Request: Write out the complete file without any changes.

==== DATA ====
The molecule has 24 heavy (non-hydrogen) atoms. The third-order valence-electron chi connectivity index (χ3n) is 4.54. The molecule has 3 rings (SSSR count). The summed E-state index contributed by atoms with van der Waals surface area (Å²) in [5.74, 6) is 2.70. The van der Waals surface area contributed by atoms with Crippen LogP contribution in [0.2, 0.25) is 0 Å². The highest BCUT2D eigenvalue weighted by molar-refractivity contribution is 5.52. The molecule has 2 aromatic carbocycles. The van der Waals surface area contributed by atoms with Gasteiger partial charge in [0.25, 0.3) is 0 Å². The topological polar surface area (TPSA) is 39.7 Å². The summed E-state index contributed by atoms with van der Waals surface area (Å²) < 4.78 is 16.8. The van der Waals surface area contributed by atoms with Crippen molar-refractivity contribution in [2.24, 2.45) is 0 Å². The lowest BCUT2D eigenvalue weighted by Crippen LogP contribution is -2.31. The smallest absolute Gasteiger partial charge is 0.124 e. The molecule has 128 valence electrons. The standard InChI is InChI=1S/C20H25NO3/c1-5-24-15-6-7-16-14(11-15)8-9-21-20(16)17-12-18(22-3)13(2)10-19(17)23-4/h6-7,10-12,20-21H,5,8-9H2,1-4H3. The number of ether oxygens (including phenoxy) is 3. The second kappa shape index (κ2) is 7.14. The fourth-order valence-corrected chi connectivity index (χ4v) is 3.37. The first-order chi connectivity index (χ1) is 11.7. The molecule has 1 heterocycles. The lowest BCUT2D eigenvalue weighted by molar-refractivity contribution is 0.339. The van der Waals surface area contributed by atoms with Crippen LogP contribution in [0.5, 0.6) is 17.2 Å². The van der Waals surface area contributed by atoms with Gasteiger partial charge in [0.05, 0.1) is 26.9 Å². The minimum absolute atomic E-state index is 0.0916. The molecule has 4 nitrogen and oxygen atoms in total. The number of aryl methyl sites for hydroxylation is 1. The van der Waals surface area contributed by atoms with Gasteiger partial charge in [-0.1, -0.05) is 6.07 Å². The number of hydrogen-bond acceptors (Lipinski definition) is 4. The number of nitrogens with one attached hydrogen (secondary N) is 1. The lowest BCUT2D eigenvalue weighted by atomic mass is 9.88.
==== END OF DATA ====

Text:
The molecule has 24 heavy (non-hydrogen) atoms. The third-order valence-electron chi connectivity index (χ3n) is 4.54. The molecule has 3 rings (SSSR count). The summed E-state index contributed by atoms with van der Waals surface area (Å²) in [5.74, 6) is 2.70. The van der Waals surface area contributed by atoms with Crippen LogP contribution in [0.2, 0.25) is 0 Å². The highest BCUT2D eigenvalue weighted by molar-refractivity contribution is 5.52. The molecule has 2 aromatic carbocycles. The van der Waals surface area contributed by atoms with Gasteiger partial charge in [0.25, 0.3) is 0 Å². The topological polar surface area (TPSA) is 39.7 Å². The summed E-state index contributed by atoms with van der Waals surface area (Å²) < 4.78 is 16.8. The van der Waals surface area contributed by atoms with Crippen molar-refractivity contribution in [2.24, 2.45) is 0 Å². The lowest BCUT2D eigenvalue weighted by Crippen LogP contribution is -2.31. The smallest absolute Gasteiger partial charge is 0.124 e. The molecule has 128 valence electrons. The standard InChI is InChI=1S/C20H25NO3/c1-5-24-15-6-7-16-14(11-15)8-9-21-20(16)17-12-18(22-3)13(2)10-19(17)23-4/h6-7,10-12,20-21H,5,8-9H2,1-4H3. The number of ether oxygens (including phenoxy) is 3. The second kappa shape index (κ2) is 7.14. The fourth-order valence-corrected chi connectivity index (χ4v) is 3.37. The first-order chi connectivity index (χ1) is 11.7. The molecule has 1 heterocycles. The lowest BCUT2D eigenvalue weighted by molar-refractivity contribution is 0.339. The van der Waals surface area contributed by atoms with Crippen LogP contribution in [0.5, 0.6) is 17.2 Å². The van der Waals surface area contributed by atoms with Gasteiger partial charge in [0.05, 0.1) is 26.9 Å². The minimum absolute atomic E-state index is 0.0916. The molecule has 4 nitrogen and oxygen atoms in total. The number of aryl methyl sites for hydroxylation is 1. The van der Waals surface area contributed by atoms with Gasteiger partial charge in [-0.1, -0.05) is 6.07 Å². The number of hydrogen-bond acceptors (Lipinski definition) is 4. The number of nitrogens with one attached hydrogen (secondary N) is 1. The lowest BCUT2D eigenvalue weighted by atomic mass is 9.88.